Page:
Teaching Techs to Promote Your Business

Send to Kindle
Written by on . Posted in Customer Interactions, Sales Productivity No Comments

Service Tech & Customer

Ed. – Another new contributor to The HUB, Jim Baston, author of Beyond Great Service and the leader behind Proactive Service – a targeted and practical program to help technical service organizations achieve their business goals. Jim holds an MBA and is actively involved in the technical service business. We are very happy to have him here, sharing his unique perspectives on sales and selling.

If you have technicians who install, service and/or maintain equipment in the field, then you have a tremendous opportunity to significantly increase revenues and profitability without adding to sales costs.  This can be done by formally engaging your technicians in enthusiastically promoting your services.  However, it may not be as easy as it first appears.  Although many firms have considered the value of getting technicians to promote their products and services, only a small number have really been able to generate sustainable results.  In this article we will consider why the results have been so disappointing.

From a business point of view, getting technicians involved in promoting our company makes a lot of sense.  We have this dedicated resource (our service technicians) and they have a relationship with the customer and the opportunity to speak with them. If we can get our technicians to promote our products and services while they are on site servicing the customer’s equipment, we can reasonably expect a significant return in new or upgraded sales.  There will be no addition to overhead and minimal – if any – sales costs, so the gross margin of any sale that they initiate will go straight to the bottom line.  In addition, who is in a better position than our technicians to recognize opportunities and present them to the customer?  The technician knows the technology, is familiar with the facilities where they work, and they have a good relationship with the customer.

Despite all of this, service companies that I have surveyed continue to struggle with getting their technicians fully engaged.  Even those companies that have invested in sales training for their technicians report mediocre results at best.

I believe that the reason that service firms struggle in getting their technicians to be more proactive in business development activities is because most firms look at this as a selling task.  When we look at the efforts to promote our services through our technicians as “selling”, we tend to regard the task from the perspective of “How can I leverage my relationship with my customers to sell them more services?”.  In other words, I am asking “What more can my customer do for me?”  We then provide sales training to our technicians so that they can be more skilled in promoting our services to our customers in the field.  We may even implement incentive programs to encourage and reward our techs for selling to our customers.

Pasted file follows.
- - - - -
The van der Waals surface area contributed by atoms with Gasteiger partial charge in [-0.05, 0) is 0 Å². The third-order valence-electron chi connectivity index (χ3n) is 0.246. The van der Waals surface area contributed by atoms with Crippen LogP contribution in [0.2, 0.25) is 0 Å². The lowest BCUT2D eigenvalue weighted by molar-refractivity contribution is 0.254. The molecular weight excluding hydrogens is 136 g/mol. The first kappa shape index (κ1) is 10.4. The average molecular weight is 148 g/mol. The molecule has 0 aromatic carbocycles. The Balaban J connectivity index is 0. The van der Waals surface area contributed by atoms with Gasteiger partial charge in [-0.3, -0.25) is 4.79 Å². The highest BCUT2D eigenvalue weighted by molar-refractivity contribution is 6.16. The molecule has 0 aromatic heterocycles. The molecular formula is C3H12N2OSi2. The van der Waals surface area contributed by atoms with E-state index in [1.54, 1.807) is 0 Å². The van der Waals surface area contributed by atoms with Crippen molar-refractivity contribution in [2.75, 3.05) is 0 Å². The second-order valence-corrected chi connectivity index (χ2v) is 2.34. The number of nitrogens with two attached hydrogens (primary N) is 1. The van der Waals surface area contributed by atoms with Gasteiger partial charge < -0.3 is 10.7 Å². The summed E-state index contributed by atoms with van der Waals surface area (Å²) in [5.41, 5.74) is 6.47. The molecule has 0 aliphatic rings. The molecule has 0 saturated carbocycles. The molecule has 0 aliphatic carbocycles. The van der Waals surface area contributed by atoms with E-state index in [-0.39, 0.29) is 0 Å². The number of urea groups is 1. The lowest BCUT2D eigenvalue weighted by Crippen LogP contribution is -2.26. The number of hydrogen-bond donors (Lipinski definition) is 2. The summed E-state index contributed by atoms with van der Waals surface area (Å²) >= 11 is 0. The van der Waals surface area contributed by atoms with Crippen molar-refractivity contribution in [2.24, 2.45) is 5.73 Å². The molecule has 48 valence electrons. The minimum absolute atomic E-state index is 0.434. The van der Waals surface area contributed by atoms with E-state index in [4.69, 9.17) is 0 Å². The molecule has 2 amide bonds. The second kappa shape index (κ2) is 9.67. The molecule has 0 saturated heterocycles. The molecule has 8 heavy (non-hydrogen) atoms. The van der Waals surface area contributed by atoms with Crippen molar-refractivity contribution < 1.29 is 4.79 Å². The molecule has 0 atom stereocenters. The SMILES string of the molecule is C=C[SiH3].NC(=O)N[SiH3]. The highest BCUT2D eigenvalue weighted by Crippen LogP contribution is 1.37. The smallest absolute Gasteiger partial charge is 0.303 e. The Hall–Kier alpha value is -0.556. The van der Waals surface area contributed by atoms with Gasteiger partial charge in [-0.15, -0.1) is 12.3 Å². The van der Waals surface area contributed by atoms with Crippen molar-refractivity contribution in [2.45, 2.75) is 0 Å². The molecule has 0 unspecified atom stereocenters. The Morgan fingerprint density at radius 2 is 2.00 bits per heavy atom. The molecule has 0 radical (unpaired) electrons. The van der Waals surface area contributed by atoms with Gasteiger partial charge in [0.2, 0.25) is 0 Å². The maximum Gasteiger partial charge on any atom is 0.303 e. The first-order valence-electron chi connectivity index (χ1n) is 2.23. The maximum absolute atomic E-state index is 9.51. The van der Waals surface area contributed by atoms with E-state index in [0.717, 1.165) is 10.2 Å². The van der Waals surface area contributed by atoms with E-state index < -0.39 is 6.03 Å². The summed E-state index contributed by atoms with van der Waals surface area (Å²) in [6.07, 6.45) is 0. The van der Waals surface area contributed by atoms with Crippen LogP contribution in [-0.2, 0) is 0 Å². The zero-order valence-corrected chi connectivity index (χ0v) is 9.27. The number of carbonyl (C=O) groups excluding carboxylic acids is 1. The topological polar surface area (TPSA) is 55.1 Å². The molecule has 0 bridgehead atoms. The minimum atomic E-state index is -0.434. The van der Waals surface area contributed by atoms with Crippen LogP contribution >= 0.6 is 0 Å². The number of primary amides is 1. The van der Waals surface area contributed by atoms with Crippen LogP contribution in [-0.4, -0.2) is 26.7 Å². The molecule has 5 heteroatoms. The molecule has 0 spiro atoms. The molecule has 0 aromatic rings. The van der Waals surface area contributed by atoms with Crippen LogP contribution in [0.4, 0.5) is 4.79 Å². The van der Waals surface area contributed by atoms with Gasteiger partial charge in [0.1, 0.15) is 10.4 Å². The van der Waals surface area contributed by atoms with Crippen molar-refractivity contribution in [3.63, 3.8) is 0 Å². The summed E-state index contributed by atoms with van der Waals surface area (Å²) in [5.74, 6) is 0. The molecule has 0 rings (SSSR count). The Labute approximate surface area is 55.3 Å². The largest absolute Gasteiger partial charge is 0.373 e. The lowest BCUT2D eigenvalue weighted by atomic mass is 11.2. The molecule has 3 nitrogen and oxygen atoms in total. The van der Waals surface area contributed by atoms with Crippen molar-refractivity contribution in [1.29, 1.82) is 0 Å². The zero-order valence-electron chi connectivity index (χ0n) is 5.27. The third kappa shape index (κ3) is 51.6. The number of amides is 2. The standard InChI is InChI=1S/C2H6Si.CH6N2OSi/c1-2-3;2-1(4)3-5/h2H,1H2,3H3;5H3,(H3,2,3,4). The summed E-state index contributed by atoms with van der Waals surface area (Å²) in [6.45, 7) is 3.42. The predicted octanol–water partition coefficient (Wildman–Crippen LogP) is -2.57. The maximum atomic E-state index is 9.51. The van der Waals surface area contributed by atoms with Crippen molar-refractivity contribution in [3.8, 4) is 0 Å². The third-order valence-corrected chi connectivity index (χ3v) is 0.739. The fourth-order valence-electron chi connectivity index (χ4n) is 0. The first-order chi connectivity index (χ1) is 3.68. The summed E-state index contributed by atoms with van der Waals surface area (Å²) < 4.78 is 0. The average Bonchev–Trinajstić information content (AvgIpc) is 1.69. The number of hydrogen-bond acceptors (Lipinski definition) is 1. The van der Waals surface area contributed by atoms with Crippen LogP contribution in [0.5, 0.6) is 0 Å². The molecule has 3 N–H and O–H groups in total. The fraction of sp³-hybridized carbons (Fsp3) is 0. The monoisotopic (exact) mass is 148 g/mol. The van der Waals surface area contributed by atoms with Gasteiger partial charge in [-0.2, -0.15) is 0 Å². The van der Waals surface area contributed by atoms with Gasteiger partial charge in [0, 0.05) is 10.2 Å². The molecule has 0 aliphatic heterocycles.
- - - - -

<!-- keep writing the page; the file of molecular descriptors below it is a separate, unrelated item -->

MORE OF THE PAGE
When we do this, we are, in effect, asking out technicians to become part-time salespeople and while some may respond favourably, most will not.  They are uncomfortable with the role and, when they do take it on, they do so with little enthusiasm.

The solution to getting our technicians fully and enthusiastically engaged is to regard what we are asking them to do as a service task and not a selling one.  Technicians need to know that we are not asking them to sell, but rather asking them to provide a higher level of service to their customers by using their knowledge and expertise to explore for ways to help the customer achieve their business goals.  In effect, we are asking them to use their heads as well as their hands.

This is a subtle difference to be sure, but an important one.  When we position our intentions in this way a lot of good things happen.  As a company, we no longer see the customer from the perspective of “what more can they do for me” and start to view things from “what more can I do to help the customer.”  Technicians feel less pressured to sell and more encouraged to explore and explain.  And most importantly, our customers benefit from the fact that our technicians change from being a reactive service vendor to becoming a proactive service partner.

Join in on the discussion on our SalesWays Professional Network.

Social Network